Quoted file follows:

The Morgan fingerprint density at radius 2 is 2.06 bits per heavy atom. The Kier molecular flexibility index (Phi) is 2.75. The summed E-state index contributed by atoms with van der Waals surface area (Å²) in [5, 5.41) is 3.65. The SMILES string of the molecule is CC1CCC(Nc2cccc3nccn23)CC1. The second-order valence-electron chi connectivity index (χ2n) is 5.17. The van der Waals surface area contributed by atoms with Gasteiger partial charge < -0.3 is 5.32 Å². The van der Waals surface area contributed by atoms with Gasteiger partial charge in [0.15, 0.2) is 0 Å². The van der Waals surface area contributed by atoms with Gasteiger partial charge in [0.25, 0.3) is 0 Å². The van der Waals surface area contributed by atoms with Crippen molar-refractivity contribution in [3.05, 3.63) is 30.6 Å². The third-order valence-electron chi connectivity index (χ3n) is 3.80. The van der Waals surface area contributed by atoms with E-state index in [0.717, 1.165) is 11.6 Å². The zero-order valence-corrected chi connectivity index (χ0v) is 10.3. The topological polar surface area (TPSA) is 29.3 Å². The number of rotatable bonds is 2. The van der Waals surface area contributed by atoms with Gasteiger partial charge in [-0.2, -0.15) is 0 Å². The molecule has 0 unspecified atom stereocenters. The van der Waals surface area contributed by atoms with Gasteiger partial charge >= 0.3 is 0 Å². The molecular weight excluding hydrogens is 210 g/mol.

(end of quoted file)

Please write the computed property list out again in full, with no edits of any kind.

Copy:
The Morgan fingerprint density at radius 2 is 2.06 bits per heavy atom. The Kier molecular flexibility index (Phi) is 2.75. The summed E-state index contributed by atoms with van der Waals surface area (Å²) in [5, 5.41) is 3.65. The SMILES string of the molecule is CC1CCC(Nc2cccc3nccn23)CC1. The second-order valence-electron chi connectivity index (χ2n) is 5.17. The van der Waals surface area contributed by atoms with Gasteiger partial charge < -0.3 is 5.32 Å². The van der Waals surface area contributed by atoms with Gasteiger partial charge in [0.15, 0.2) is 0 Å². The van der Waals surface area contributed by atoms with Gasteiger partial charge in [0.25, 0.3) is 0 Å². The van der Waals surface area contributed by atoms with Crippen molar-refractivity contribution in [3.05, 3.63) is 30.6 Å². The third-order valence-electron chi connectivity index (χ3n) is 3.80. The van der Waals surface area contributed by atoms with E-state index in [0.717, 1.165) is 11.6 Å². The zero-order valence-corrected chi connectivity index (χ0v) is 10.3. The topological polar surface area (TPSA) is 29.3 Å². The number of rotatable bonds is 2. The van der Waals surface area contributed by atoms with Gasteiger partial charge in [-0.2, -0.15) is 0 Å². The molecule has 0 unspecified atom stereocenters. The van der Waals surface area contributed by atoms with Gasteiger partial charge >= 0.3 is 0 Å². The molecular weight excluding hydrogens is 210 g/mol.